The trucking industry plays a significant role in the United States economy and ensures businesses operate. It is also one of the most extensive revenue streams, hauling above 8 billion tons of goods every year. These account for nearly three-quarters of all goods transported in the United States.

The trucking industry is a vital source of job opportunities, and millions of drivers depend on it to provide for their families. But the turmoil of the past years has caused tremendous changes with shifts in demand, a changing workforce, and new legislation. These have impacted its overall production and development. However, it is safe to say various factors have influenced how the industry functions and different elements have changed how work gets done within this industry.

Keep reading as we explore growing trends affecting the trucking industry throughout 2022.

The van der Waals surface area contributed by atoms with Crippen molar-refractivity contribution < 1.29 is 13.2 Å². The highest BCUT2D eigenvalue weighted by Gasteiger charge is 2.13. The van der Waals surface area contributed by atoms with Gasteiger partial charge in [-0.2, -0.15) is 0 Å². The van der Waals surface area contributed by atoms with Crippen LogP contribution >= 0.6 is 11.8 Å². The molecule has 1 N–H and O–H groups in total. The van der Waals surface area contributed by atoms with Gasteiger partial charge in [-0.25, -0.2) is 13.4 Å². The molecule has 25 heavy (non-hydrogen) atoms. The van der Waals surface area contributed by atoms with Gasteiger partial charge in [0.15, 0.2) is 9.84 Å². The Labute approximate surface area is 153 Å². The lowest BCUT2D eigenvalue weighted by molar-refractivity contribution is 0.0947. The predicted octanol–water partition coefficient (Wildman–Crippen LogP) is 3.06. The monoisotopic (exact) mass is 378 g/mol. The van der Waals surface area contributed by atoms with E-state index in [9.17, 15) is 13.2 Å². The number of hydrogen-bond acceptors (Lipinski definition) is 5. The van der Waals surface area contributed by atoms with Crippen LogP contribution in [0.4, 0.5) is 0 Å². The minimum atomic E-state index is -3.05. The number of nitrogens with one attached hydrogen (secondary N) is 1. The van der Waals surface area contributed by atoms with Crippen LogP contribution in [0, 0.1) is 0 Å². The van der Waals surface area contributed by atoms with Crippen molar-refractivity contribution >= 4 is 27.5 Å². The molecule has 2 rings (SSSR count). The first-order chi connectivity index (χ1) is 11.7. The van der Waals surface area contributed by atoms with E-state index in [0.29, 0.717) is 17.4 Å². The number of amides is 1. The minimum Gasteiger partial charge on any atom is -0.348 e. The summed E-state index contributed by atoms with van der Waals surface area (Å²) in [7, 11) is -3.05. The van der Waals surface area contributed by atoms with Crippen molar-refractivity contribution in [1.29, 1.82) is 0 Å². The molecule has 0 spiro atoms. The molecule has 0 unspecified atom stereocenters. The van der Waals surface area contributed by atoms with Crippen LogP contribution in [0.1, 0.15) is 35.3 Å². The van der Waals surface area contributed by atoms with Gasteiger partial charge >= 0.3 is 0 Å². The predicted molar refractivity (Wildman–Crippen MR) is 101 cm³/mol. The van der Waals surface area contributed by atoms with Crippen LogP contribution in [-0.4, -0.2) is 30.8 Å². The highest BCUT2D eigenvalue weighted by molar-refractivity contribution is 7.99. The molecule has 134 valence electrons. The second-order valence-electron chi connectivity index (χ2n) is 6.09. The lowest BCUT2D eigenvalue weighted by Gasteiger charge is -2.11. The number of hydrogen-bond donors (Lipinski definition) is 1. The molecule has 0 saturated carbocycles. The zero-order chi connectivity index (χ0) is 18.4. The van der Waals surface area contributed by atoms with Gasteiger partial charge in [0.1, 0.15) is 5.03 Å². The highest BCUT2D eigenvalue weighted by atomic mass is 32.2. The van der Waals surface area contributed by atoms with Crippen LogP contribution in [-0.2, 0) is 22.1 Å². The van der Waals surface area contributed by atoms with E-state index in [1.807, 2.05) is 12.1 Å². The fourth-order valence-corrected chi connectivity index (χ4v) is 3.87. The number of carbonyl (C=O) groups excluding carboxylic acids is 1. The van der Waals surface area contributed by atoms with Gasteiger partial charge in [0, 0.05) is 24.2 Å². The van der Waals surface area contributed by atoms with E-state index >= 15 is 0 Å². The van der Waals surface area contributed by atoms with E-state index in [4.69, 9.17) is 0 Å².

Technology development has caused widespread improvements in several industries, and the trucking industry is not an exception. Trucking companies are beginning to employ several software programs to help make their operations more efficient and streamlined. Trucks are now equipped with better technology to improve functionality.

These technologies make it easier to track trucks in real-time and empower trucking companies to create streamlined routing. Additionally, AI and machine learning create intelligent predictions, allowing them to make proactive decisions. These changes are likely to increase, and trucking companies will respond better to what it brings.


Over the years, fuel costs have steadily risen after hitting low in the pandemic in early 2020. These have impacted the trucking industry and pushed freight rates higher. Fuel costs have always been a significant percentage of overall operating expenses for every trucking company. Additionally, the fuel industry is constantly undergoing fluctuations in market prices due to supply and demand. Today, many trucking companies are opting for other alternatives. These include electric trucks and many more to cut their daily costs. But they need to invest, which is an expense many trucking companies currently cannot incur. However, if the fuel industry experiences a positive growth rate, fuel prices can return to where they were before the decline began.